Campaign funds can be used for some of those expenses, but many political operatives criticize that policy, saying it’s not the best use of donations.
“People don’t give us money to provide for our own security,” Ryan said.
Looking ahead, lawmakers will likely see more flexibility to use their own office budgets — known as member representational allowances — to address a wider range of security concerns. Those new rules would be formally set by the House Administration Committee.
The House security bill — passed without a single GOP vote — includes $7.4 million for “enhanced security and threat assessments,” as well as several million dollars more to help coordinate “member security teams” for those facing severe threats while traveling.
In the Senate, however, some GOP senators are skeptical about devoting so much money to members’ private security.
“24/7 protection for members would be very expensive,” said one GOP senator, who declined to be named to speak candidly. “Some of my colleagues in the House have said, ‘We need to have protection’ … I think taxpayers would be shocked at how much that would cost.”
Security concerns have affected House staffers, too, many of whom are uneasy about once again allowing visitors into the Capitol without substantial security upgrades in the wake of Jan. 6. Multiple senior Democratic aides said security is now the top concern when they plan an event at home or in Washington and that they’re troubled by how long it sometimes takes for Capitol Police to respond to threats made by phone or social media to their offices.
“We’ve got members of Congress who are regularly dealing with threats to their lives, not to mention staffers,” added Rep. Susan Wild (D-Pa.). Her staff, she said, are “the frontlines of the phone calls and the threats and the people coming to the office” angry about whatever is happening in Congress.
Democrats said some of their fears have intensified as their Republican counterparts continue to amplify Trump’s lies that the 2020 election was stolen, firing up his conservative base and increasing threats on the ground.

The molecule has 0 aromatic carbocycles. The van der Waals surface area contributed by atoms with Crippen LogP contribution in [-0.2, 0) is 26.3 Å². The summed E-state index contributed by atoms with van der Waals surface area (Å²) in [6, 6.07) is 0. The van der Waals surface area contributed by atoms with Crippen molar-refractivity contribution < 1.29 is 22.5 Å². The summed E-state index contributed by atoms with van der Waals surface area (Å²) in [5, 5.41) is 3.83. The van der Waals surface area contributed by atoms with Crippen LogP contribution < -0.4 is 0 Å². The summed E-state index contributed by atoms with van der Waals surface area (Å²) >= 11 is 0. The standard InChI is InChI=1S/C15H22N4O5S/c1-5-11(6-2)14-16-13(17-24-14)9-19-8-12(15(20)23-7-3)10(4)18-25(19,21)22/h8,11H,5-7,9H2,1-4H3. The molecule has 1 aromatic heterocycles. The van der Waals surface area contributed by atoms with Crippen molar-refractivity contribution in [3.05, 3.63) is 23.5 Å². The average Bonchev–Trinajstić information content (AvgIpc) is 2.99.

In recent weeks, lawmakers’ safety worries have grown beyond traveling to their district offices or on commercial flights. The Capitol itself has become something of a tinderbox, with some Republicans attempting to play down the violence on Jan. 6, enraging Democrats and resurfacing tensions between the two parties.
Democrats are particularly infuriated that GOP leaders have done little to rein in their more personally aggressive members, such as Rep. Marjorie Taylor Greene. The Georgia Republican was recently seen harassing another member, Rep. Alexandria Ocasio-Cortez (D-N.Y.), in a hallway and berating her for supporting “terrorists.”
The incident prompted new conversations this week among Democratic leaders about how to handle Greene — already stripped of her committee posts for endorsing violence against lawmakers, including Speaker Nancy Pelosi herself, in online forums before coming to Congress.
Democrats contend that behavior like Greene’s is not just a nuisance or a political stunt. They see Greene’s decision to target one of their own members as a potential signal to her fiery GOP supporters to follow suit — and not just in the halls of Congress.
“You’re really putting a target on somebody’s back when you have all these followers who are nuts, and then you pinpoint them and say, ‘This person,’” said Rep. Juan Vargas (D-Calif.). “You really have to take that seriously. I know [Ocasio-Cortez] takes it seriously.”
“We did learn from the 6th of January that some of the crazy people really do take those suggestions, and they do crazy things,” Vargas said.
Rep. Lou Correa (D-Calif.), who has faced threats of his own since he was a witness to rioters overtaking the House chamber, called Greene’s behavior a “sad stain” on the House.
“Back home, I’m careful not to get in people’s faces, because it’s assault and battery,” Correa said of Greene. “It’s not only [against the] code of ethics, code of decorum, but you’re assaulting somebody.”
Marianne LeVine and Olivia Beavers contributed.